Starting the fire: Festival of Teaching forum explores talent and passion in teaching

(Edmonton) Ask teachers what they’re passionate about and answers will be varied as the educators themselves.

Olenka Bilash finds passion in helping others explore and make sense of the world around them. And Andrea Menard embraced her Indigenous identity in order to reach—and teach—others.

Both women will be part of a five-member university community panel tomorrow in “Festival Talks: where talent meets passion,” the closing presentation of this year’s Festival of Teaching at the University of Alberta. Moderated by the Honourable James Edwards, the presentation follows the format of the popular TED talks, a 10-minute live presentation on their perspective of where talent meets passion. Joining Bilash and Menard will be Sara Houlihan, an undergraduate student in the Faculty of Medicine & Dentistry; Roy Coulthard, president of the Graduate Students’ Association at the U of A, and Aidan Rowe, an assistant professor in the Department of Art and Design.

Menard says that, in her role as director of Indigenous academic services in the Faculty of Law, her dreams of offering the Aboriginal perspective in the academic world have come true. Teaching Indigenous legal theory and working with Aboriginal and non-Aborignal students to help them understand Aboriginal laws is not something she ever expected to do, but is grateful that she has the chance to be able to walk “between the two worlds.”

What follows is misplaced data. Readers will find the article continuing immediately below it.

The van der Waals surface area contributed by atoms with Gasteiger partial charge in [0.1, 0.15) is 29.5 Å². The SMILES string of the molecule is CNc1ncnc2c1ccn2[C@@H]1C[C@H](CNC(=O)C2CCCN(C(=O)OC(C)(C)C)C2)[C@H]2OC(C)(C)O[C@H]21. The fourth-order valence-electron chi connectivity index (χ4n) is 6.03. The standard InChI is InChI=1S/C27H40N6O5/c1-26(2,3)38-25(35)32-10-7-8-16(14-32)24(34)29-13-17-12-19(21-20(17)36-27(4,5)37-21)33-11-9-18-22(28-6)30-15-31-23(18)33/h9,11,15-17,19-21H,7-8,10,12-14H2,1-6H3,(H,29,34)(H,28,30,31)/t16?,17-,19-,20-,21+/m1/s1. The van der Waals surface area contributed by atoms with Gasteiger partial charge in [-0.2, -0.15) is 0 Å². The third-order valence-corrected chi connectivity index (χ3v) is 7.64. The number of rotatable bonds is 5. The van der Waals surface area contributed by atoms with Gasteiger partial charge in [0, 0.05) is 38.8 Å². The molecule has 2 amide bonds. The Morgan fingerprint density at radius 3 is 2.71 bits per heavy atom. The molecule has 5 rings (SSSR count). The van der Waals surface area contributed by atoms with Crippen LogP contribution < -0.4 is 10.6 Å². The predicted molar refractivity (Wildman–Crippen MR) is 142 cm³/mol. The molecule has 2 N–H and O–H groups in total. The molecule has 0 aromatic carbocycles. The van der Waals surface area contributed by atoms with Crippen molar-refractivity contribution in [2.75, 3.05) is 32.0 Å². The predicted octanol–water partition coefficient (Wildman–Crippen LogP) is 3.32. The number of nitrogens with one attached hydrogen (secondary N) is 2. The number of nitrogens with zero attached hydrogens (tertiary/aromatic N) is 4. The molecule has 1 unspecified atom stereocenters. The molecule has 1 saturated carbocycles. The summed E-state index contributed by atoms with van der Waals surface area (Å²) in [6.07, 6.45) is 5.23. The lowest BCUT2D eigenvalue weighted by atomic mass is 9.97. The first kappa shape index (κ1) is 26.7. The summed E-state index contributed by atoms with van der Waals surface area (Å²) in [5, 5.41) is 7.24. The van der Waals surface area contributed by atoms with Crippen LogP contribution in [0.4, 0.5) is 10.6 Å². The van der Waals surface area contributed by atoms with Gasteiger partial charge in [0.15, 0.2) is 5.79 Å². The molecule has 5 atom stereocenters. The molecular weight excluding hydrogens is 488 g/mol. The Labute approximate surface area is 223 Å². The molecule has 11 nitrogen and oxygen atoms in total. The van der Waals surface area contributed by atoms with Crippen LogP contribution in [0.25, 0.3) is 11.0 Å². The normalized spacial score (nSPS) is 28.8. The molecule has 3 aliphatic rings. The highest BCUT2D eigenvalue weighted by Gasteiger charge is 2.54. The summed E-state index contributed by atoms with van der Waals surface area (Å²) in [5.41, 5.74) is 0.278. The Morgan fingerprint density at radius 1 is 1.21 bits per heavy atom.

She says compassionate and caring teachers are a large part of what helped her succeed in school. Their belief in her, coupled with connecting with her Aboriginal heritage, compelled her to be successful in school. Now, she says, her role allows her to help others make sense of the subjects as well as what they might see as conflicting values and cultures.

Bilash, an award-winning educator, sees the value of “being” and helping students to understand their world beyond the level of the content provided and how to individualize it as active, engaged and concerned citizens. Bilash’s definition of teaching also defines her outlook of her role and responsibility in helping shape their future and their passion.

“Some people say ‘teaching is teaching people,’ while others say ‘teaching is teaching content,’” she said. “I’d say teaching is conveying the content so that you can influence [students’] lives and the way they see the world.”

Teachers rarely know the full impact of their passion on their students, says Bilash. Most teachers go through careers with scant words of encouragement from their charges. Yet, she notes, when teachers get a glimpse of the effect that they have on their students, current or former, the reaction itself is enough to keep that passion burning brighter and longer.

Bilash remembers a meeting with a former student who produced a small sheet of paper carrying an inspirational message that Bilash had written to her, noting that she had written each of her students a note at the end of the course as they went into their practicum.

“She had been carrying it in her wallet for 12 years,” said Bilash. “Did I think that I would have ever written that would be that significant to someone? No.

“You never know; you cannot predict the impact that you will have. In a way teaching calls you, not to be perfect, but to be�just to be.”

Festival Talks will be held in the Telus Centre auditorium March 10 at 4:30 p.m.